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TRANSMISSION ENGINEERING STANDARD

TES-P-104.03, Rev. 0

TABLE OF CONTENTS

1.0
2.0
3.0

SCOPE
GENERAL
POWER CABLE TYPES AND APPLICATION
3.1
3.2
3.3

4.0
5.0

AMPACITIES - USE AND CALCULATIONS


VOLTAGE REGULATION
5.1

6.0

Three Conductors Versus Single Conductor Cables


Selection of Cable Insulation Levels
Conductor and Shield Size Selection

General

IEC STANDARDS

TESP10403R0/YM

Date of Approval: December 16, 2006

PAGE NO. 2 OF 16

TRANSMISSION ENGINEERING STANDARD

1.0

TES-P-104.03, Rev. 0

SCOPE
This standard covers the selection of a specific type and size of power cable based on
particular applications and conditions in the system of Saudi Electricity Co. (SEC)
Saudi Arabia..

2.0

GENERAL
2.1

2.2

The selection of the specific type and size of power cable will be based on the
following:
a)

Technical requirements; such as voltage level, current loading,


ambient temperature, voltage regulation, fault current, etc.

b)

Installation requirements of existing or planned facilities; such as


ducts, direct burial, conduit, thrust boaring, directional drilling and
thermal resistivity of soil & backfill material.

c)

Economic requirements based on the selection of a suitable cable and


required accessories (splices, terminations, and connectors).

d)

Existing power cable circuits.

Guide to the Selection of High-Voltage Cables


To determine the appropriate design of a cable for a particular project, the
following information, with regard to service conditions, is required.
2.2.1

TESP10403R0/YM

Operating Conditions:
a.

Nominal Voltage of the System, U. (See 3.2 for definition.)

b.

Highest Voltage of the System, Um. (See 3.2 for definition.)

c.

Switching Impulse Level for EHV Cables.

d.

Lightning Over Voltages.

e.

System frequency.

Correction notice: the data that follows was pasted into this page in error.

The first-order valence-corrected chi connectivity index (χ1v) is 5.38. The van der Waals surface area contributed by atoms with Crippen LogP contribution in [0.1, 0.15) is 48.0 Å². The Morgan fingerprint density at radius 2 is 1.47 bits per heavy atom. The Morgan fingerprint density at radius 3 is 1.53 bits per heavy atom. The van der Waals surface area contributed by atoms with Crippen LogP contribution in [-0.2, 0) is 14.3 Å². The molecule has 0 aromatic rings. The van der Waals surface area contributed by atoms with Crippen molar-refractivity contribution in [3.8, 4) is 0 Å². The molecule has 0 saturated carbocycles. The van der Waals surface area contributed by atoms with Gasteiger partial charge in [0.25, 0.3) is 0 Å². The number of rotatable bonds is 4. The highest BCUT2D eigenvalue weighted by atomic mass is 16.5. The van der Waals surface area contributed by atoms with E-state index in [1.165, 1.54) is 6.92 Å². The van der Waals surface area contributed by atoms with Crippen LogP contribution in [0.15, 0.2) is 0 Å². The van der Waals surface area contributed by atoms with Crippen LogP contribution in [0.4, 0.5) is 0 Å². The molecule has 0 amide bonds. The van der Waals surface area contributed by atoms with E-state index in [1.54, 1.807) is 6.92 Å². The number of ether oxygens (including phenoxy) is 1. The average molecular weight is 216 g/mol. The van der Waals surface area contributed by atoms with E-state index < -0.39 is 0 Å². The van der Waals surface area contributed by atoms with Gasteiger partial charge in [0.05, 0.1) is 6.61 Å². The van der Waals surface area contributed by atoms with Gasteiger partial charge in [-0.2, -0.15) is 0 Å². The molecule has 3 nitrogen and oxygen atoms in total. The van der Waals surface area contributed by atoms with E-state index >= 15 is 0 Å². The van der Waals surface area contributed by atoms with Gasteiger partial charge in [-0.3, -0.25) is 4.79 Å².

f.

Type of earthing and, where the neutral is not effectively


earthed, the maximum permitted duration of earth fault
conditions on any one occasion.

g.

Electrical characteristics of surge diverters (if any).

Date of Approval: December 16, 2006

PAGE NO. 3 OF 16

TRANSMISSION ENGINEERING STANDARD

2.3

TES-P-104.03, Rev. 0

h.

Where outdoor terminals are specified. the altitude above sea


level, if above 1000m and whether excessive atmospheric
pollution is expected.

i.

Maximum rated current for continuous operation.

j.

Cyclic loading requirements. (Note: A load curve is essential if


cyclic loading has to be considered when determining
conductor size.)

k.

Emergency or Over Load Condition.

l.

Maximum currents which may flow during short circuits, both


between phases and to earth.

m.

Maximum time for which short-circuit current may flow.

The process used in selecting and sizing a power cable shall be as follows:
a)

Selection of a cable construction based on its planned application and


installation.

b)

Selection of the conductor size based on ampacity.

c)

Increasing, if necessary, the conductor size selected in (b) based on


voltage regulation.

d)

Increasing, if necessary, the conductor size selected in (b) and (c)


based on fault currents.

e)

Selection of a metallic shield size for HV shielded cables based on


ground fault currents and its duration.